Joel Lane Museum House, at 160 South Saint Mary’s Street, Raleigh, is a heritage site that is owned today by the National Society of the Colonial Dames of America in the State of North Carolina.
The Joel Lane House was built in 1769. Joel Lane facilitated the location of North Carolina’s capital city on his land in 1792.
The Joel Lane Museum House brings American and North Carolina history to life, emphasizing the life and times of Colonel Joel Lane, his family, and enslaved workers.
Check the Joel Lane Museum House website for hours and prices of tours.
Here is one upcoming free event. Please note that it takes place off-site, at the North Carolina Museum of History.
Under the Skin: Looking at Historic Paints under the Microscope with Susan Buck
Thursday, September 15th, 2022
7 to 8 p.m.
North Carolina Museum of History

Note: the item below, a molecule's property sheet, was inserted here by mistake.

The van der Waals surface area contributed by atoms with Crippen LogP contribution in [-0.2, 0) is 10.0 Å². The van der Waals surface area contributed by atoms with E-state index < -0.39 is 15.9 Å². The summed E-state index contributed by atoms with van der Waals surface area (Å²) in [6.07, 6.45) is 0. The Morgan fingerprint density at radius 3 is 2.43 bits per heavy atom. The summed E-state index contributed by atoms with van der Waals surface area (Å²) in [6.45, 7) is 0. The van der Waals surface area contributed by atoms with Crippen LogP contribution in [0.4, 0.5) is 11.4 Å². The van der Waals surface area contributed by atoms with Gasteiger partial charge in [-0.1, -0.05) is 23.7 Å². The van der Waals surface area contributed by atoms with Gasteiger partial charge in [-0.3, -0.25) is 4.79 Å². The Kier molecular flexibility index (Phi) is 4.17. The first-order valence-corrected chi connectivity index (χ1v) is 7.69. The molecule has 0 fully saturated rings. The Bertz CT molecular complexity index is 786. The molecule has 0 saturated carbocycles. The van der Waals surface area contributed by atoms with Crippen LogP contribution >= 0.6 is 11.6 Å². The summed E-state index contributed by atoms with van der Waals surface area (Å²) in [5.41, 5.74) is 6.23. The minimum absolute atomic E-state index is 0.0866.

5 East Edenton Street, Raleigh, NC
Free, but a donation of $20 is suggested. Registration required.
Come learn about paint analysis and historic preservation!
Many of us look at historic buildings and wonder what they looked like when they were first built. Paint analysis can provide important insights into original colors and finishes, and sometimes into original configurations. Highly magnified images of tiny samples taken from architecture, art and decorative arts materials offer substantive information about original decorations, and how they might have discolored and degraded over time.
Using paint archaeology these “cross-section” samples can also reveal how architecture and objects have been deliberately altered or accidentally compromised. There is so much more to learn about every possible form of art using reflected and transmitted light cross-section microscopy analysis techniques, and the brilliant images generated through the microscope can become their own form of art.
This lecture will discuss how optical microscopy analysis has provided information about early exterior paints at the Joel Lane House, and about interior and exterior paints at other historic sites including Monticello, Mount Vernon, and the Owens-Thomas House in Savannah, Georgia.